“This is my office,” Ruth E. Carter says during a recent Zoom call, turning her phone to show the space, in her Los Angeles home, where she works. “Lately I’ve been working out of here more than I normally do.”
The room is less cluttered than you might expect—having sketches visible on the wall, Carter says, could violate nondisclosure agreements in the age of videoconferencing—but it’s still clearly the playground of a creative mind. There’s a dress form in one corner waiting to be draped in fabric, and the room is packed with books, objets from Africa, and files full of work by such artists as Romare Bearden and James Van Der Zee to offer inspiration. A just-finished painting Carter made, based on Polaroids from costume fittings for Lee Daniels’s The Butler, sits by her side. (Museums, take note: “I have always wanted to have an exhibition,” she says.)
It all serves to inform the work Carter has been doing since the 1980s, designing costumes for films including Do the Right Thing, Selma, and Black Panther, for which she won an Academy Award for Best Costume Design in 2019—becoming the first Black person to take home the prize. Her most recent project, Coming 2 America, premieres March 5 on Amazon Prime and serves as a perfect example of the mixture of high fashion, historical references, and big screen razzle-dazzle that has made Carter one of Hollywood’s most sought-after artists. (In February she got a star on the Hollywood Walk of Fame.)
The movie is a sequel to the 1988 comedy Coming to America, which starred Eddie Murphy as the crown prince of the fictional kingdom of Zamunda who makes his way to New York City to find a bride. This time around, Murphy’s Prince Akeem comes back to the Big Apple to meet his long-lost son—and keep the peace among both his subjects and his family. For Carter it’s a chance to build on the visual story of the original and update it with a modern sensibility.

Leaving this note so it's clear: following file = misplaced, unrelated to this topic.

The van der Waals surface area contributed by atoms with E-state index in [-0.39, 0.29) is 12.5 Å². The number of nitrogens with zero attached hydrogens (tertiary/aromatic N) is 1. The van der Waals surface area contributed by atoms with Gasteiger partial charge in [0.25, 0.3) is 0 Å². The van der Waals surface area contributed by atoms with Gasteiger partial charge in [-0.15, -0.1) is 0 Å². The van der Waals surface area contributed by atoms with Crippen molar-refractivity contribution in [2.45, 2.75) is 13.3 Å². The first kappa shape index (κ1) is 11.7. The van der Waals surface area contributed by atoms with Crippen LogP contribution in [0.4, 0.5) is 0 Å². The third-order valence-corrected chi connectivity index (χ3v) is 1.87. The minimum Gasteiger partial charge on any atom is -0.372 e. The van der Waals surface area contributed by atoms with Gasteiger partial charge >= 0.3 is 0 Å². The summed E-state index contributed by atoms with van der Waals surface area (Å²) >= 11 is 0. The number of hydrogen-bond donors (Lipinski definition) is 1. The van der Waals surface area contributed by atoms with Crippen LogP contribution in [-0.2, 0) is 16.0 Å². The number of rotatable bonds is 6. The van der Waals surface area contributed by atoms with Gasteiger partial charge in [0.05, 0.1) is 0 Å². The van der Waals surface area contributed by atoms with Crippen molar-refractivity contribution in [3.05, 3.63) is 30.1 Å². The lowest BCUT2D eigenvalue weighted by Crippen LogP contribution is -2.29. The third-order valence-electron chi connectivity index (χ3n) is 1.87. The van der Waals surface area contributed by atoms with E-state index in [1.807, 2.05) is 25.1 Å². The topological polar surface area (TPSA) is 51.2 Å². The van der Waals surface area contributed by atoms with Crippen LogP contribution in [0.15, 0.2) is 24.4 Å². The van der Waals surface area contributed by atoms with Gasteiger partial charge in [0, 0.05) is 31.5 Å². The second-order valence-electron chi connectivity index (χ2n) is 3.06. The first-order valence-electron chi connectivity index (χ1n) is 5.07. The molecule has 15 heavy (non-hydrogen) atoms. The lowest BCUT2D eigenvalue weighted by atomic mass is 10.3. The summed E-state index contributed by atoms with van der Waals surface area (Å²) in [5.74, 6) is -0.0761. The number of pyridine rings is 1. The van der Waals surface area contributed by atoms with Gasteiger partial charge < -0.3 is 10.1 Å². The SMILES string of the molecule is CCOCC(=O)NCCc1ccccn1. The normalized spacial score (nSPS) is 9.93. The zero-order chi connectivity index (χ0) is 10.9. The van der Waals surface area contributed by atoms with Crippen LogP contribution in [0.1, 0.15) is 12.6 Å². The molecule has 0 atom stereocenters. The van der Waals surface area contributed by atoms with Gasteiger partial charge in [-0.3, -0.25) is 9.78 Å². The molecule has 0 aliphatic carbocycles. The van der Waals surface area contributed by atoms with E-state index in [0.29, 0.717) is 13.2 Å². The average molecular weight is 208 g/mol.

“I really wanted people to enjoy the movie as a spectacle of shapes and happiness,” Carter says. “If [Black Panther’s] Wakanda is the military center of Africa, then Zamunda is the place where you can explore bright scenes, colorful things, and clothing.” She worked with South African designers to create fabrics for the costumes, traveled to India for opulent embroidery, and thought carefully about what characters might wear depending on their rank and where in the world they are. Royals, like the princess played by KiKi Layne, are dressed in rich creams with tribal accents; outsiders, like Tracy Morgan’s socially ambitious American, get gaudier garments ideal for strivers.
Next up, Carter will be working on the forthcoming Black Panther sequel and attempting to maintain some sense of order in her workshop. “I keep everything put away, because I realize that if I start pulling things out, it will really be a mess in here,” she says. “I try to direct myself and say, ‘Don’t go all over the place,’ because one small picture could be the opening to a whole world of ideas.”
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